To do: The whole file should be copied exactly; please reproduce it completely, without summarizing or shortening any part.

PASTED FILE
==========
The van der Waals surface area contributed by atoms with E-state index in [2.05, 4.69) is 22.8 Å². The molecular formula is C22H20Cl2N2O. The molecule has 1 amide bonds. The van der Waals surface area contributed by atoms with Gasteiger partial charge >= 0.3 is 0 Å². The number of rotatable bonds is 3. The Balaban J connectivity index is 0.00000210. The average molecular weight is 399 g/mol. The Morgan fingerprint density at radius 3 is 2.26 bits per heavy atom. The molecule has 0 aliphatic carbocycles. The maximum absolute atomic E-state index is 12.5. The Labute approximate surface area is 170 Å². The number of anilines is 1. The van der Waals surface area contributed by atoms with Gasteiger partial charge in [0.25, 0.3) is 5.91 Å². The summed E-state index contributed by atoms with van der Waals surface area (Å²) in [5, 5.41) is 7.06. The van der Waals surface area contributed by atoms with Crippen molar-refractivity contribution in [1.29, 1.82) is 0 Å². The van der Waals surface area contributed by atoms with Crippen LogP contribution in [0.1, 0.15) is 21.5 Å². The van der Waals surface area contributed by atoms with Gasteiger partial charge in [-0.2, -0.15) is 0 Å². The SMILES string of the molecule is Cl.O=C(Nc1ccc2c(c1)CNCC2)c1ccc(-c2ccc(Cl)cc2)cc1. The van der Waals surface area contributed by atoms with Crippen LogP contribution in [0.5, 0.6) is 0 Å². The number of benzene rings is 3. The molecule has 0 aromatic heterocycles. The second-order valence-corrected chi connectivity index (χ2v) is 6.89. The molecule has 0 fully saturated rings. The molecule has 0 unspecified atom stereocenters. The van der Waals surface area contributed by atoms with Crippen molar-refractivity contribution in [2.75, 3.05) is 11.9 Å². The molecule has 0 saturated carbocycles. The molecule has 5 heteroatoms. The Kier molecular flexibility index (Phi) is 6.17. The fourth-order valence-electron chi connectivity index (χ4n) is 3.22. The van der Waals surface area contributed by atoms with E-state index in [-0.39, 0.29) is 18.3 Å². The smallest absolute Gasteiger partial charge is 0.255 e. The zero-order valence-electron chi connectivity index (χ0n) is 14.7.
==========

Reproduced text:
The van der Waals surface area contributed by atoms with E-state index in [2.05, 4.69) is 22.8 Å². The molecular formula is C22H20Cl2N2O. The molecule has 1 amide bonds. The van der Waals surface area contributed by atoms with Gasteiger partial charge >= 0.3 is 0 Å². The number of rotatable bonds is 3. The Balaban J connectivity index is 0.00000210. The average molecular weight is 399 g/mol. The Morgan fingerprint density at radius 3 is 2.26 bits per heavy atom. The molecule has 0 aliphatic carbocycles. The maximum absolute atomic E-state index is 12.5. The Labute approximate surface area is 170 Å². The number of anilines is 1. The van der Waals surface area contributed by atoms with Gasteiger partial charge in [0.25, 0.3) is 5.91 Å². The summed E-state index contributed by atoms with van der Waals surface area (Å²) in [5, 5.41) is 7.06. The van der Waals surface area contributed by atoms with Crippen molar-refractivity contribution in [1.29, 1.82) is 0 Å². The van der Waals surface area contributed by atoms with Crippen LogP contribution in [0.1, 0.15) is 21.5 Å². The van der Waals surface area contributed by atoms with Gasteiger partial charge in [-0.2, -0.15) is 0 Å². The SMILES string of the molecule is Cl.O=C(Nc1ccc2c(c1)CNCC2)c1ccc(-c2ccc(Cl)cc2)cc1. The van der Waals surface area contributed by atoms with Crippen LogP contribution in [0.5, 0.6) is 0 Å². The number of benzene rings is 3. The molecule has 0 aromatic heterocycles. The second-order valence-corrected chi connectivity index (χ2v) is 6.89. The molecule has 0 fully saturated rings. The molecule has 0 unspecified atom stereocenters. The van der Waals surface area contributed by atoms with Crippen molar-refractivity contribution in [2.75, 3.05) is 11.9 Å². The molecule has 0 saturated carbocycles. The molecule has 5 heteroatoms. The Kier molecular flexibility index (Phi) is 6.17. The fourth-order valence-electron chi connectivity index (χ4n) is 3.22. The van der Waals surface area contributed by atoms with E-state index in [-0.39, 0.29) is 18.3 Å². The smallest absolute Gasteiger partial charge is 0.255 e. The zero-order valence-electron chi connectivity index (χ0n) is 14.7.